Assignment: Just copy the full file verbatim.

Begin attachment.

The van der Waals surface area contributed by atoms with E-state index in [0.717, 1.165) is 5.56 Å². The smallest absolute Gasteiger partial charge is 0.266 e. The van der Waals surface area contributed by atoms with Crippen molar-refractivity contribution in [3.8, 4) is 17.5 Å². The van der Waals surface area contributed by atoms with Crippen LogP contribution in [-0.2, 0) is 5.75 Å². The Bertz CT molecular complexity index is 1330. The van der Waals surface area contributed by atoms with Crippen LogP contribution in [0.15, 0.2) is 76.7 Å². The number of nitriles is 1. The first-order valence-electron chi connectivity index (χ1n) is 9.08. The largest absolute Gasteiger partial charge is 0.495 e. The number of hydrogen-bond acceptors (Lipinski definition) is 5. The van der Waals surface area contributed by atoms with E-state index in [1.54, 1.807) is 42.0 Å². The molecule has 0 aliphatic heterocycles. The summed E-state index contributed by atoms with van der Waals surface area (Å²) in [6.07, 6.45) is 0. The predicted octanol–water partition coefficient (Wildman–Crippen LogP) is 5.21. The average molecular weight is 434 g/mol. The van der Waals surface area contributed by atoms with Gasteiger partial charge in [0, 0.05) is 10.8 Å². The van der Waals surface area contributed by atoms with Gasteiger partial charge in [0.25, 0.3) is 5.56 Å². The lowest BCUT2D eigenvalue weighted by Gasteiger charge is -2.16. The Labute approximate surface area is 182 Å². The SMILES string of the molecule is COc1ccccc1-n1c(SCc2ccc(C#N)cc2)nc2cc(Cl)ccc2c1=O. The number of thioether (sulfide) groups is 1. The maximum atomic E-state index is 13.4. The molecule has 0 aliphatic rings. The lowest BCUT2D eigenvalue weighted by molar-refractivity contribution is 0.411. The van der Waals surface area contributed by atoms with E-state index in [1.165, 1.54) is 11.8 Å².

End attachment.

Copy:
The van der Waals surface area contributed by atoms with E-state index in [0.717, 1.165) is 5.56 Å². The smallest absolute Gasteiger partial charge is 0.266 e. The van der Waals surface area contributed by atoms with Crippen molar-refractivity contribution in [3.8, 4) is 17.5 Å². The van der Waals surface area contributed by atoms with Crippen LogP contribution in [-0.2, 0) is 5.75 Å². The Bertz CT molecular complexity index is 1330. The van der Waals surface area contributed by atoms with Crippen LogP contribution in [0.15, 0.2) is 76.7 Å². The number of nitriles is 1. The first-order valence-electron chi connectivity index (χ1n) is 9.08. The largest absolute Gasteiger partial charge is 0.495 e. The number of hydrogen-bond acceptors (Lipinski definition) is 5. The van der Waals surface area contributed by atoms with E-state index in [1.54, 1.807) is 42.0 Å². The molecule has 0 aliphatic heterocycles. The summed E-state index contributed by atoms with van der Waals surface area (Å²) in [6.07, 6.45) is 0. The predicted octanol–water partition coefficient (Wildman–Crippen LogP) is 5.21. The average molecular weight is 434 g/mol. The van der Waals surface area contributed by atoms with Gasteiger partial charge in [0, 0.05) is 10.8 Å². The van der Waals surface area contributed by atoms with Gasteiger partial charge in [0.25, 0.3) is 5.56 Å². The lowest BCUT2D eigenvalue weighted by Gasteiger charge is -2.16. The Labute approximate surface area is 182 Å². The SMILES string of the molecule is COc1ccccc1-n1c(SCc2ccc(C#N)cc2)nc2cc(Cl)ccc2c1=O. The number of thioether (sulfide) groups is 1. The maximum atomic E-state index is 13.4. The molecule has 0 aliphatic rings. The lowest BCUT2D eigenvalue weighted by molar-refractivity contribution is 0.411. The van der Waals surface area contributed by atoms with E-state index in [1.165, 1.54) is 11.8 Å².